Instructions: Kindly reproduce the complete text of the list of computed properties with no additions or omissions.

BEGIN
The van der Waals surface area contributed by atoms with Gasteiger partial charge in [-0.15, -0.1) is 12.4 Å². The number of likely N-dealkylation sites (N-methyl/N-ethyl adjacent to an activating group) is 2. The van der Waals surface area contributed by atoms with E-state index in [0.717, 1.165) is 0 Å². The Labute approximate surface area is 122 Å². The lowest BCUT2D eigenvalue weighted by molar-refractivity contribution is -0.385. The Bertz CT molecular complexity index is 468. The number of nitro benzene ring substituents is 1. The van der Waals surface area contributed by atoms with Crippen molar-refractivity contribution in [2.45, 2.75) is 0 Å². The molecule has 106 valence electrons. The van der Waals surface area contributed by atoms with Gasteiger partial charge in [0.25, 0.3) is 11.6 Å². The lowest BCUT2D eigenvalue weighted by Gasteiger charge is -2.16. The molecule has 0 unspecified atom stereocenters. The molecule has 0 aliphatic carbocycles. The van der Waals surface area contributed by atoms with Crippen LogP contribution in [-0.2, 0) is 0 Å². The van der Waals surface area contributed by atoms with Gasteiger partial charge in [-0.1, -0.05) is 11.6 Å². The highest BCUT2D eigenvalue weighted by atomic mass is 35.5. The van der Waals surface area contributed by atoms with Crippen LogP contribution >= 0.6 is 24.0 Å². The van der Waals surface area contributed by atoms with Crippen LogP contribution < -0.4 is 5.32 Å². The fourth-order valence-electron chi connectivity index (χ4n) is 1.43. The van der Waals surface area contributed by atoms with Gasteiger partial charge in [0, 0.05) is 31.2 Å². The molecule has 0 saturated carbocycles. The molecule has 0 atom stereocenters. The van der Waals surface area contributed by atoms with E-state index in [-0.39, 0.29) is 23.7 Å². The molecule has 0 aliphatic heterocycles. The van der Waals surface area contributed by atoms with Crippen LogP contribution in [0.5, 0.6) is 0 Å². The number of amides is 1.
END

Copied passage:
The van der Waals surface area contributed by atoms with Gasteiger partial charge in [-0.15, -0.1) is 12.4 Å². The number of likely N-dealkylation sites (N-methyl/N-ethyl adjacent to an activating group) is 2. The van der Waals surface area contributed by atoms with E-state index in [0.717, 1.165) is 0 Å². The Labute approximate surface area is 122 Å². The lowest BCUT2D eigenvalue weighted by molar-refractivity contribution is -0.385. The Bertz CT molecular complexity index is 468. The number of nitro benzene ring substituents is 1. The van der Waals surface area contributed by atoms with Crippen molar-refractivity contribution in [2.45, 2.75) is 0 Å². The molecule has 106 valence electrons. The van der Waals surface area contributed by atoms with Gasteiger partial charge in [0.25, 0.3) is 11.6 Å². The lowest BCUT2D eigenvalue weighted by Gasteiger charge is -2.16. The molecule has 0 unspecified atom stereocenters. The molecule has 0 aliphatic carbocycles. The van der Waals surface area contributed by atoms with Crippen LogP contribution in [-0.2, 0) is 0 Å². The van der Waals surface area contributed by atoms with Gasteiger partial charge in [-0.1, -0.05) is 11.6 Å². The highest BCUT2D eigenvalue weighted by atomic mass is 35.5. The van der Waals surface area contributed by atoms with Crippen LogP contribution >= 0.6 is 24.0 Å². The van der Waals surface area contributed by atoms with Crippen LogP contribution < -0.4 is 5.32 Å². The fourth-order valence-electron chi connectivity index (χ4n) is 1.43. The van der Waals surface area contributed by atoms with Gasteiger partial charge in [0, 0.05) is 31.2 Å². The molecule has 0 saturated carbocycles. The molecule has 0 atom stereocenters. The van der Waals surface area contributed by atoms with E-state index in [-0.39, 0.29) is 23.7 Å². The molecule has 0 aliphatic heterocycles. The van der Waals surface area contributed by atoms with Crippen LogP contribution in [0.5, 0.6) is 0 Å². The number of amides is 1.